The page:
Everyone knows that San Diego has the best beaches. And of course, there is the always temperate weather and friendly neighbors. But did you know that San Diego is home to four lighthouses?
Of the four lighthouses, two are modern navigational beacons. While they’re cool to view, they don’t have the rich history that the Point Loma Lighthouses do.
The Point Loma lighthouses are in Cabrillo National Monument. These local treasures are open to visitors 365 days of the year from 9:00 a.m. to 5:00 p.m. (Exhibit hours vary seasonally.)
Read on to learn 5 interesting facts about the Point Loma Lighthouse.
1. Point Loma Lighthouse Lit Since 1855
Califonia was a state for less than a month when Congress appropriated $90,000 to build lighthouses. The land for the Point Loma Lighthouse was selected in 1851. A small sandstone brick house and tall round tower were planned.
It took some time to bring a contractor from Washington, D.C., but eventually, the lighthouse lamps were lit for the first time on November 15, 1855.
2. The Highest Light in the U.S.
At one point in history, the Old Point Loma light was considered to be the highest U.S. light at 462 feet above sea level. It was reported to be anywhere from 450 to 510 feet above sea level by the newspapers of the day. However, the official measurement places the beacon at 462 feet.
3. It Burned Whale Oil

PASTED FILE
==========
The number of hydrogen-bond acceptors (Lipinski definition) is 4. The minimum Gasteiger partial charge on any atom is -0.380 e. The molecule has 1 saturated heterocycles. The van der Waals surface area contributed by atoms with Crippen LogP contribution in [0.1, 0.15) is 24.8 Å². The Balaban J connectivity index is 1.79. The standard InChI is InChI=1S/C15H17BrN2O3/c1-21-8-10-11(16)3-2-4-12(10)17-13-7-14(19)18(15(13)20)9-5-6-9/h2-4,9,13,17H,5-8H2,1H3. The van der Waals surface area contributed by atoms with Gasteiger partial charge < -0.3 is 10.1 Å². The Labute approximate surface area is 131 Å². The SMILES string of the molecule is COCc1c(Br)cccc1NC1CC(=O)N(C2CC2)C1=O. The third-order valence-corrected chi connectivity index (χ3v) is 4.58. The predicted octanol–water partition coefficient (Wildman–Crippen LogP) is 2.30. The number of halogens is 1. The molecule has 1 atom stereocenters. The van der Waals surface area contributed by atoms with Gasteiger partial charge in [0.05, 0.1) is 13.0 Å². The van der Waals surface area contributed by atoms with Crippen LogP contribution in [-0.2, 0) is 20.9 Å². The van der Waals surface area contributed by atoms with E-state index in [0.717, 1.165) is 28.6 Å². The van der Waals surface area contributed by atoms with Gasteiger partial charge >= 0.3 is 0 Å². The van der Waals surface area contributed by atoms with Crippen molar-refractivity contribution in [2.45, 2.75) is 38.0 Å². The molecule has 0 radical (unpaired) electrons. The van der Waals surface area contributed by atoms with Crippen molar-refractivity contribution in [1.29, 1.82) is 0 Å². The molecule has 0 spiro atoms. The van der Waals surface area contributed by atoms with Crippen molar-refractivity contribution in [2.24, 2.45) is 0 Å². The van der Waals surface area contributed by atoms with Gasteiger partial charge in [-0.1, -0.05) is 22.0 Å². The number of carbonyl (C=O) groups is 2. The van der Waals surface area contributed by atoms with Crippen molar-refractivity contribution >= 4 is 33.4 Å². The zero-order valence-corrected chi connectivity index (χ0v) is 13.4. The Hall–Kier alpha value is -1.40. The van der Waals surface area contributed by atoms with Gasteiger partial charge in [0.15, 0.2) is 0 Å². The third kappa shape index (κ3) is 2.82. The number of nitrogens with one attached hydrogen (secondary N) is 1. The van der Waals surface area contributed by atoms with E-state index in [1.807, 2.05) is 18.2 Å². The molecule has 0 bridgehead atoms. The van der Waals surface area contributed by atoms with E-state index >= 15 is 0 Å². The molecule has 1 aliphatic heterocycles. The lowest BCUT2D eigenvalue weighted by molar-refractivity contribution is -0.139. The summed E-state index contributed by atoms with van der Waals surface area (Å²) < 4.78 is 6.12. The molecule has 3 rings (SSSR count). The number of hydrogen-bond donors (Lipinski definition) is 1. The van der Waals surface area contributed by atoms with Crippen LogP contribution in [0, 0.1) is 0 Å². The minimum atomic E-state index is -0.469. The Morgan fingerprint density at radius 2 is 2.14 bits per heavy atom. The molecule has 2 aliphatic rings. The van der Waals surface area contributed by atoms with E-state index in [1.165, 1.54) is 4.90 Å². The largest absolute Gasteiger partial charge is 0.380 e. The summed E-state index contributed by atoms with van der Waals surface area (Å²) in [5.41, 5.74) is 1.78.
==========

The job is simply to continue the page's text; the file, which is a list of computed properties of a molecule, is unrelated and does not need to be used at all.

Like most lighthouses of its time, the flame was fueled by a large cotton wick and whale oil. It gave off a yellowish-white light. It was visible at a distance of 31 miles on a clear night. The lighthouse keeper and his family lived there and fed it fuel all night.
4. It Didn’t Work Well As a Lighthouse
The Old Point Loma Lighthouse used a fixed system lens that sent light out in all directions at once. The light was steady and could be mistaken for some other kind of shore light by mariners. Also, the location tended to be shrouded in mist and fog.
In 1889, the light added flashes of red and white at one-minute intervals to distinguish it from other area lights.
5. It Was Replaced
In 1891, the New Point Loma Light was placed into service. The new lighthouse is about 100 yards to the south of the old lighthouse for better visibility. The light is only 88 feet off the ground so it is visible below clouds and fog. A third-order Fresnel lens and 30-second fog blast completed the safety features.
The New Point Loma Lighthouse is still an active navigational aid and is lit nightly, although it does not require a live-in keeper.
Live and Play in San Diego
Explore the fascinating Point Loma Lighthouse and other charming San Diego attractions close to home. Visit the nightlife, try out some of the family attractions or just spend a day at the beach. Communities like Liberty Station, Ocean Beach, and Point Loma offer the best of San Diego’s climate and people.
Want to learn more about living in Point Loma? Let one of our experts show you around. Contact us today!